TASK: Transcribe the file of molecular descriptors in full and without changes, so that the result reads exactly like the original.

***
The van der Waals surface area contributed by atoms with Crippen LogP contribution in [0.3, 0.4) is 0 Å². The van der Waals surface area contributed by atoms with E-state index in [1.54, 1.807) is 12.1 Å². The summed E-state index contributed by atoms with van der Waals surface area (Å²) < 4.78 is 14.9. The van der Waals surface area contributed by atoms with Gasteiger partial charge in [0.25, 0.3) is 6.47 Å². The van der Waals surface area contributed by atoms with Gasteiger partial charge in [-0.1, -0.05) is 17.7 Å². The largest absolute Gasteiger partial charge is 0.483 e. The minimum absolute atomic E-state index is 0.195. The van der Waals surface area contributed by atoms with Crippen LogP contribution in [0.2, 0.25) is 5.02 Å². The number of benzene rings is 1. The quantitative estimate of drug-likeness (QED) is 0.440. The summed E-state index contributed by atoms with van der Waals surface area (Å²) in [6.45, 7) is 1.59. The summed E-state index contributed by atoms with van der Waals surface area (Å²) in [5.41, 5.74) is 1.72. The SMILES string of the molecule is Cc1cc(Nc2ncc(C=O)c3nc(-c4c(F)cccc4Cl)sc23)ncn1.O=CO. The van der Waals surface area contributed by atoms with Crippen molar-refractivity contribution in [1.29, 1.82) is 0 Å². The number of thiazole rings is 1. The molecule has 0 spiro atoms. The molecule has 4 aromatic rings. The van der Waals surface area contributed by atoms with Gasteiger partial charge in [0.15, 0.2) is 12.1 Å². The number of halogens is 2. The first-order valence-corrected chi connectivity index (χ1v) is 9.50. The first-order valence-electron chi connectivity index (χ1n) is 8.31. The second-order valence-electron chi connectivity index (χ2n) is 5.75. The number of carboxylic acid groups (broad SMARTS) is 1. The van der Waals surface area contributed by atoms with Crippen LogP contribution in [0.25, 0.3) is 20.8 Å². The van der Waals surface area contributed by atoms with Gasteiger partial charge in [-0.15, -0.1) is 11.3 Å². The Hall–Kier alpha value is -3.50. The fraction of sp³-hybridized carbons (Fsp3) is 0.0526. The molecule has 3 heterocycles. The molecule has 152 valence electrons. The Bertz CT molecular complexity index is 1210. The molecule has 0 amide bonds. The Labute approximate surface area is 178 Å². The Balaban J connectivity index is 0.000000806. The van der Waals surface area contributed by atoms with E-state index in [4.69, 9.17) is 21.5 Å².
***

The van der Waals surface area contributed by atoms with Crippen LogP contribution in [0.3, 0.4) is 0 Å². The van der Waals surface area contributed by atoms with E-state index in [1.54, 1.807) is 12.1 Å². The summed E-state index contributed by atoms with van der Waals surface area (Å²) < 4.78 is 14.9. The van der Waals surface area contributed by atoms with Gasteiger partial charge in [0.25, 0.3) is 6.47 Å². The van der Waals surface area contributed by atoms with Gasteiger partial charge in [-0.1, -0.05) is 17.7 Å². The largest absolute Gasteiger partial charge is 0.483 e. The minimum absolute atomic E-state index is 0.195. The van der Waals surface area contributed by atoms with Crippen LogP contribution in [0.2, 0.25) is 5.02 Å². The number of benzene rings is 1. The quantitative estimate of drug-likeness (QED) is 0.440. The summed E-state index contributed by atoms with van der Waals surface area (Å²) in [6.45, 7) is 1.59. The summed E-state index contributed by atoms with van der Waals surface area (Å²) in [5.41, 5.74) is 1.72. The SMILES string of the molecule is Cc1cc(Nc2ncc(C=O)c3nc(-c4c(F)cccc4Cl)sc23)ncn1.O=CO. The van der Waals surface area contributed by atoms with Crippen molar-refractivity contribution in [1.29, 1.82) is 0 Å². The number of thiazole rings is 1. The molecule has 0 spiro atoms. The molecule has 4 aromatic rings. The van der Waals surface area contributed by atoms with Gasteiger partial charge in [0.15, 0.2) is 12.1 Å². The number of halogens is 2. The first-order valence-corrected chi connectivity index (χ1v) is 9.50. The first-order valence-electron chi connectivity index (χ1n) is 8.31. The second-order valence-electron chi connectivity index (χ2n) is 5.75. The number of carboxylic acid groups (broad SMARTS) is 1. The van der Waals surface area contributed by atoms with Crippen LogP contribution in [0.25, 0.3) is 20.8 Å². The van der Waals surface area contributed by atoms with Gasteiger partial charge in [-0.15, -0.1) is 11.3 Å². The Hall–Kier alpha value is -3.50. The fraction of sp³-hybridized carbons (Fsp3) is 0.0526. The molecule has 3 heterocycles. The molecule has 152 valence electrons. The Bertz CT molecular complexity index is 1210. The molecule has 0 amide bonds. The Labute approximate surface area is 178 Å². The Balaban J connectivity index is 0.000000806. The van der Waals surface area contributed by atoms with E-state index in [4.69, 9.17) is 21.5 Å².